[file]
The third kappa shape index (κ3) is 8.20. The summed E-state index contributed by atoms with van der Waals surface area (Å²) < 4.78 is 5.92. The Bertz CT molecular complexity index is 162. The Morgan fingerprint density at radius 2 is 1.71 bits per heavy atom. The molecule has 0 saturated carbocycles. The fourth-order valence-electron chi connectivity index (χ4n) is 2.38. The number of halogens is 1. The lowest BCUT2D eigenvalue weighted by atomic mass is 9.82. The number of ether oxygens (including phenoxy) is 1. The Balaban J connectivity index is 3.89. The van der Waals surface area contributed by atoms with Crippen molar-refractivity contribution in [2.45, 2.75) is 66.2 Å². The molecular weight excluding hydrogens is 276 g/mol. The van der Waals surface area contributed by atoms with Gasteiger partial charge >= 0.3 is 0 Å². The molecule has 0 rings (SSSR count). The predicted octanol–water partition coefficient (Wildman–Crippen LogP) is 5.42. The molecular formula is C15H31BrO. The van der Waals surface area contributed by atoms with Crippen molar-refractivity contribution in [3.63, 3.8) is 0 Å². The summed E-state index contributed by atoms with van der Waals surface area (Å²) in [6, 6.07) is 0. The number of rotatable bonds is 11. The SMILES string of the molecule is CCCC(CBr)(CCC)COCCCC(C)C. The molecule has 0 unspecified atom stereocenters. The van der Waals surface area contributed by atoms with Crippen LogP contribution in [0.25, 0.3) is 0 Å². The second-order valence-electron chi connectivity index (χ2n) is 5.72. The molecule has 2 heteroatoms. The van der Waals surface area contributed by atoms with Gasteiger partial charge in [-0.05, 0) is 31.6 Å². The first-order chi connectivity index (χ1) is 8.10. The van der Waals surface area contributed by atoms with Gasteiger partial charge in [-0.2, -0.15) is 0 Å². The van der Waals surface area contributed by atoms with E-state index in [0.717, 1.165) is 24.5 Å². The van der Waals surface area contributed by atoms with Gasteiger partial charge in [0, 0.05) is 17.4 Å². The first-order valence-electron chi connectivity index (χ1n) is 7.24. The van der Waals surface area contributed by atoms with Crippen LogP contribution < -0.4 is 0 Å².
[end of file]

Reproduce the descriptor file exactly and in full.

The third kappa shape index (κ3) is 8.20. The summed E-state index contributed by atoms with van der Waals surface area (Å²) < 4.78 is 5.92. The Bertz CT molecular complexity index is 162. The Morgan fingerprint density at radius 2 is 1.71 bits per heavy atom. The molecule has 0 saturated carbocycles. The fourth-order valence-electron chi connectivity index (χ4n) is 2.38. The number of halogens is 1. The lowest BCUT2D eigenvalue weighted by atomic mass is 9.82. The number of ether oxygens (including phenoxy) is 1. The Balaban J connectivity index is 3.89. The van der Waals surface area contributed by atoms with Crippen molar-refractivity contribution in [2.45, 2.75) is 66.2 Å². The molecular weight excluding hydrogens is 276 g/mol. The van der Waals surface area contributed by atoms with Gasteiger partial charge >= 0.3 is 0 Å². The molecule has 0 rings (SSSR count). The predicted octanol–water partition coefficient (Wildman–Crippen LogP) is 5.42. The molecular formula is C15H31BrO. The van der Waals surface area contributed by atoms with Crippen molar-refractivity contribution in [3.63, 3.8) is 0 Å². The summed E-state index contributed by atoms with van der Waals surface area (Å²) in [6, 6.07) is 0. The number of rotatable bonds is 11. The SMILES string of the molecule is CCCC(CBr)(CCC)COCCCC(C)C. The molecule has 0 unspecified atom stereocenters. The van der Waals surface area contributed by atoms with Crippen LogP contribution in [0.25, 0.3) is 0 Å². The second-order valence-electron chi connectivity index (χ2n) is 5.72. The molecule has 2 heteroatoms. The van der Waals surface area contributed by atoms with Gasteiger partial charge in [-0.05, 0) is 31.6 Å². The first-order chi connectivity index (χ1) is 8.10. The van der Waals surface area contributed by atoms with Gasteiger partial charge in [-0.2, -0.15) is 0 Å². The van der Waals surface area contributed by atoms with E-state index in [0.717, 1.165) is 24.5 Å². The van der Waals surface area contributed by atoms with Gasteiger partial charge in [0, 0.05) is 17.4 Å². The first-order valence-electron chi connectivity index (χ1n) is 7.24. The van der Waals surface area contributed by atoms with Crippen LogP contribution < -0.4 is 0 Å².